What Constitutes a Village?

Updated February 21, 2017

The question of what constitutes a village is as much influenced by imaginative and historical perceptions as population size and public services. Villages have an idyllic image, particularly for people living in large cities who dream of retiring to the country.

Essential Services

Villages in the U.S. have their own municipal authority and, although their population is smaller, share common characteristics with cities, including the provision of essential water, fire and sewage services. Like cities, they have more autonomy than towns and counties to govern themselves on local issues without state interference. Village municipalities provide services that support the local infrastructure, such as road and footpath maintenance and street lighting. Villages have schools, libraries, public gardens and public transportation facilities. In England, a place must contain at least one communal building to be categorised as a village.

Community Spirit

Villages often pride themselves on having a close-knit community and low crime rates. People tend to know one another if their village contains only a few hundred residents. Communal areas such as the village green, church or community hall are a centre for social and recreational activities. Activities such as annual fairs and bowling tournaments foster a sense of community spirit.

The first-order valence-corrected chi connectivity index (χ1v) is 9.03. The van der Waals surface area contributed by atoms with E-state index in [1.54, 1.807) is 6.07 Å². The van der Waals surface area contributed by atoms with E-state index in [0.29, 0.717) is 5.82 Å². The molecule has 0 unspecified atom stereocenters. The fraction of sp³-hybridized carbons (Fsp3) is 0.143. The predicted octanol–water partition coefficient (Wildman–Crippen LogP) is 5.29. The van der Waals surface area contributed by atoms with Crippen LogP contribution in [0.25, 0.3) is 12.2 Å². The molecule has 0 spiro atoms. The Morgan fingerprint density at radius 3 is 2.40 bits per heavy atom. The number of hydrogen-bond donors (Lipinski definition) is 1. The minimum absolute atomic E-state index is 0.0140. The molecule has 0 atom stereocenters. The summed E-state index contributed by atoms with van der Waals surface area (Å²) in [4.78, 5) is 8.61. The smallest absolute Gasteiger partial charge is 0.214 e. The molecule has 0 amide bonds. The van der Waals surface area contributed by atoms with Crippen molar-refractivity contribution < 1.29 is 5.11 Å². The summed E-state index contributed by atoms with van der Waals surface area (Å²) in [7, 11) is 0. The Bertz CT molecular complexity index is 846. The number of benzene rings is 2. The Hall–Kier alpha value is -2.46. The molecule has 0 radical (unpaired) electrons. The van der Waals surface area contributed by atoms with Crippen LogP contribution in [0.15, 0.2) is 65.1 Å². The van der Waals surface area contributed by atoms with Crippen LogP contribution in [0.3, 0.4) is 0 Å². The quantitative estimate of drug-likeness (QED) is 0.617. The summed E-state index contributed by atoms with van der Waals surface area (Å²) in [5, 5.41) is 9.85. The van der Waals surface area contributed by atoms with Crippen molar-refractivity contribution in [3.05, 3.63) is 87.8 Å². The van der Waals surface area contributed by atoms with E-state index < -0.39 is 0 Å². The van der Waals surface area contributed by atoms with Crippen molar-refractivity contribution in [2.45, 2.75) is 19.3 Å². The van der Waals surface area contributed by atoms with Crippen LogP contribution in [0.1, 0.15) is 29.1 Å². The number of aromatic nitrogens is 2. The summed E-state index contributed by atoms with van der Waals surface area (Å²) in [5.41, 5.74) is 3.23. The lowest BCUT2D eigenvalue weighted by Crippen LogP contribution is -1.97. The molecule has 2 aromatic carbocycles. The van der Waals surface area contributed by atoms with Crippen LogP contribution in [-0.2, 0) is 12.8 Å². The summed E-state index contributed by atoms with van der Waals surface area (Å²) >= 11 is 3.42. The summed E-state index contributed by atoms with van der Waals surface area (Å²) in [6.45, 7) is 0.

Idyllic perceptions of rose-covered cottages with shuttered windows and friendly villagers congregating around the local watering hole to shoot the breeze are embedded in the collective imagination of what constitutes a village. In reality, villagers living in remote rural areas sometimes feel isolated or experience poverty due to limited economic prospects. Social and geographic intimacy, whether real or imaginary, has its dark side. Literature abounds with stories of gossipy, small-minded villagers and protagonists ostracised by their neighbours when they don't conform to village life.


Some villages have unique characteristics that help to forge a sense of identity. Interesting historical buildings, award-winning flower gardens, a strong arts and craft tradition or even a famous resident can be a source of community pride and shared identity.

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About the Author

Based in Belfast, Northern Ireland, Elizabeth Burns began writing professionally in 1988. She has worked as a feature writer for various Irish newspapers, including the "Irish News," "Belfast News Letter" and "Sunday Life." Burns has a Bachelor of Arts in English literature from the University of Ulster as well as a Master of Research in arts.